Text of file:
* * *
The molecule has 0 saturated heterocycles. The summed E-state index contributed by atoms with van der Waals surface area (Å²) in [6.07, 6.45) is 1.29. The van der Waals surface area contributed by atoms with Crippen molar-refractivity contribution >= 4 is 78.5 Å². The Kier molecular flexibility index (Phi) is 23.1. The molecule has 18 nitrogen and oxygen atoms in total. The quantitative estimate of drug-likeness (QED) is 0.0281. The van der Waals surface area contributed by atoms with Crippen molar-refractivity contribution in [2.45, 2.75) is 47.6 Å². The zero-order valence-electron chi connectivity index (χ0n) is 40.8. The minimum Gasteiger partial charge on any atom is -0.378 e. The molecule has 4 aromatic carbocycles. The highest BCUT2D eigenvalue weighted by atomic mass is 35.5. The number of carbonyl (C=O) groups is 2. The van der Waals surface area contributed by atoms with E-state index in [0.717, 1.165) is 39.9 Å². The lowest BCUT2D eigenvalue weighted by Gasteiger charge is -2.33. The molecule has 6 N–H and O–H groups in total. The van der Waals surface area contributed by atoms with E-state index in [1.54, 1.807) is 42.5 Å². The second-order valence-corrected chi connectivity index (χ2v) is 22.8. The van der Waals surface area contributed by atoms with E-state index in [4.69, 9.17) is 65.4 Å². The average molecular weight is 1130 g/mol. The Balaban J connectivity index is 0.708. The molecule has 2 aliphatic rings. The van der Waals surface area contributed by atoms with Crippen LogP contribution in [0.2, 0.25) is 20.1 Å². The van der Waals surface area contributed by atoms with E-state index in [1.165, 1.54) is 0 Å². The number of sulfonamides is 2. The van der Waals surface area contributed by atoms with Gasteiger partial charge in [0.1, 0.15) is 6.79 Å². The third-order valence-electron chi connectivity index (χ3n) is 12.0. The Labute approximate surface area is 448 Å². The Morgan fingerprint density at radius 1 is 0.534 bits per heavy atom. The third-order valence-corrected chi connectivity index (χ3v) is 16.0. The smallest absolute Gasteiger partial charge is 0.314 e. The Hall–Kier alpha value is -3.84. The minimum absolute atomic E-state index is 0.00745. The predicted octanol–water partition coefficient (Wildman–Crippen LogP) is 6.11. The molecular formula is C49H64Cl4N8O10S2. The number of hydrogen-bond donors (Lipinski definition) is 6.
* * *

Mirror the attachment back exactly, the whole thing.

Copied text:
The molecule has 0 saturated heterocycles. The summed E-state index contributed by atoms with van der Waals surface area (Å²) in [6.07, 6.45) is 1.29. The van der Waals surface area contributed by atoms with Crippen molar-refractivity contribution >= 4 is 78.5 Å². The Kier molecular flexibility index (Phi) is 23.1. The molecule has 18 nitrogen and oxygen atoms in total. The quantitative estimate of drug-likeness (QED) is 0.0281. The van der Waals surface area contributed by atoms with Crippen molar-refractivity contribution in [2.45, 2.75) is 47.6 Å². The zero-order valence-electron chi connectivity index (χ0n) is 40.8. The minimum Gasteiger partial charge on any atom is -0.378 e. The molecule has 4 aromatic carbocycles. The highest BCUT2D eigenvalue weighted by atomic mass is 35.5. The number of carbonyl (C=O) groups is 2. The van der Waals surface area contributed by atoms with E-state index in [0.717, 1.165) is 39.9 Å². The lowest BCUT2D eigenvalue weighted by Gasteiger charge is -2.33. The molecule has 6 N–H and O–H groups in total. The van der Waals surface area contributed by atoms with E-state index in [1.54, 1.807) is 42.5 Å². The second-order valence-corrected chi connectivity index (χ2v) is 22.8. The van der Waals surface area contributed by atoms with E-state index in [4.69, 9.17) is 65.4 Å². The average molecular weight is 1130 g/mol. The Balaban J connectivity index is 0.708. The molecule has 2 aliphatic rings. The van der Waals surface area contributed by atoms with Crippen LogP contribution in [0.2, 0.25) is 20.1 Å². The van der Waals surface area contributed by atoms with E-state index in [1.165, 1.54) is 0 Å². The number of sulfonamides is 2. The van der Waals surface area contributed by atoms with Gasteiger partial charge in [0.1, 0.15) is 6.79 Å². The third-order valence-electron chi connectivity index (χ3n) is 12.0. The Labute approximate surface area is 448 Å². The Morgan fingerprint density at radius 1 is 0.534 bits per heavy atom. The third-order valence-corrected chi connectivity index (χ3v) is 16.0. The smallest absolute Gasteiger partial charge is 0.314 e. The Hall–Kier alpha value is -3.84. The minimum absolute atomic E-state index is 0.00745. The predicted octanol–water partition coefficient (Wildman–Crippen LogP) is 6.11. The molecular formula is C49H64Cl4N8O10S2. The number of hydrogen-bond donors (Lipinski definition) is 6.